Even though the president’s power was arguably at...

  10. 6 Politicization and Performance: The Case of the Federal Emergency Management Agency (pp. 141-171)

    No case more visibly illustrates the influence of politicization on performance and the importance of this topic than that of the Federal Emergency Management Agency (FEMA). The agency’s poor response to Hurricane Katrina had dramatic consequences for the lives of disaster victims living on the Gulf Coast. Congressional, academic, and journalistic reviews of the agency’s performance after the event targeted, among other things, the large number of appointees in the agency. They suggested that better leadership and a quicker, coordinated response could have saved hundreds of lives and prevented substantial human suffering.¹ This is not the first time the agency’s...

  11. 7 Politicization and Performance: The Larger Pattern (pp. 172-201)

    The case of FEMA detailed in the previous chapter raises the important question of how political appointments influence management across the U.S. federal government more generally. This chapter examines the influence of appointees on federal management performance in hundreds of cases by analyzing two new datasets that provide different measures of performance. The first dataset is comprised of the Program Assessment Rating Tool (PART) scores—a numerical measure of program performance—innovated during the George W. Bush administration. The second dataset includes responses from the Federal Human Capital Survey (FHCS), a survey of federal employees that includes questions about employee...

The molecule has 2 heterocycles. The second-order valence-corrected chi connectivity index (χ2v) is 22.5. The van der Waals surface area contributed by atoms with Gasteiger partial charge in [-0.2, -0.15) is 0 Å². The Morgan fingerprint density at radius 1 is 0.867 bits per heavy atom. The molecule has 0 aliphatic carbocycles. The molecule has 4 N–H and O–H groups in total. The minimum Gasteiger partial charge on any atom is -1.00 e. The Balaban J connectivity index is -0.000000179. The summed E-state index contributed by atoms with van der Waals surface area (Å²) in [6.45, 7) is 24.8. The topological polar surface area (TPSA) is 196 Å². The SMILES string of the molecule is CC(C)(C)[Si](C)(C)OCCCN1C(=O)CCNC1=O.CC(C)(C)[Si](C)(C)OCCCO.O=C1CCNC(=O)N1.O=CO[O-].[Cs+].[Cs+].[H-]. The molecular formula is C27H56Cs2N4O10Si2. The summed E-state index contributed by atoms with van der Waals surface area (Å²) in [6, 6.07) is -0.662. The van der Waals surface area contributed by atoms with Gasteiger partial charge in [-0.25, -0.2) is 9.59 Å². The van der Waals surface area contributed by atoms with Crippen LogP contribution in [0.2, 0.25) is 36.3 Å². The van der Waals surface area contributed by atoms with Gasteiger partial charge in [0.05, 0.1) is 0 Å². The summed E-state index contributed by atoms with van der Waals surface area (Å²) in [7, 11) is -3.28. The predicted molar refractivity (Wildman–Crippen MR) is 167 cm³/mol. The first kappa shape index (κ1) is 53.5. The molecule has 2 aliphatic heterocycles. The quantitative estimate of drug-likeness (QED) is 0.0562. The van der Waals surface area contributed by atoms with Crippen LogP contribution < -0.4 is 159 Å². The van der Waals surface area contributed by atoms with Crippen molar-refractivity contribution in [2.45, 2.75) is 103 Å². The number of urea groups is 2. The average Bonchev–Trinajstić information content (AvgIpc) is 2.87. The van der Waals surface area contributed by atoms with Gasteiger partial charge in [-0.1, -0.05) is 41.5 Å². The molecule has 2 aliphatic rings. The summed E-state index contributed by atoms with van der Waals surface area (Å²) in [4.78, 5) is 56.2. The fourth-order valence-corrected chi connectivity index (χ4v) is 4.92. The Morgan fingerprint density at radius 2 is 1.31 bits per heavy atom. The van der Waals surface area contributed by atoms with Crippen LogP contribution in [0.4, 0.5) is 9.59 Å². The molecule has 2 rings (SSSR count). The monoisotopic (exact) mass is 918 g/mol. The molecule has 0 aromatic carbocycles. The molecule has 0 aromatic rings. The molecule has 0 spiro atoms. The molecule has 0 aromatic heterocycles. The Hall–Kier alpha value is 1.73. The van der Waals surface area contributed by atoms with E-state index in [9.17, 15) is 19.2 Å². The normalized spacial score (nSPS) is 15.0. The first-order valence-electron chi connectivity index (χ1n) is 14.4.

12. 8 Learning the Lessons of Politicization (pp. 202-220)

    The evidence from the Federal Emergency Management Agency (FEMA) (see chapter 6, above), Program Assessment Rating Tool (PART) scores (see the first part of chapter 7, above), and Federal Human Capital Surveys (FHCS) (see the second part of chapter 7, above) demonstrates that politicization hurts performance across the government, sometimes dramatically and to catastrophic effect. Why, then, do presidents add political appointments to departments and agencies when the consequences of doing so appear harmful? The solution to this puzzle is that presidents have to ensure bureaucratic responsiveness and generate support for their candidacy and programs through the distribution of patronage....

  13. Notes (pp. 221-264)
  14. List of Interviews (pp. 265-266)
  15. References (pp. 267-282)
  16. Index (pp. 283-293)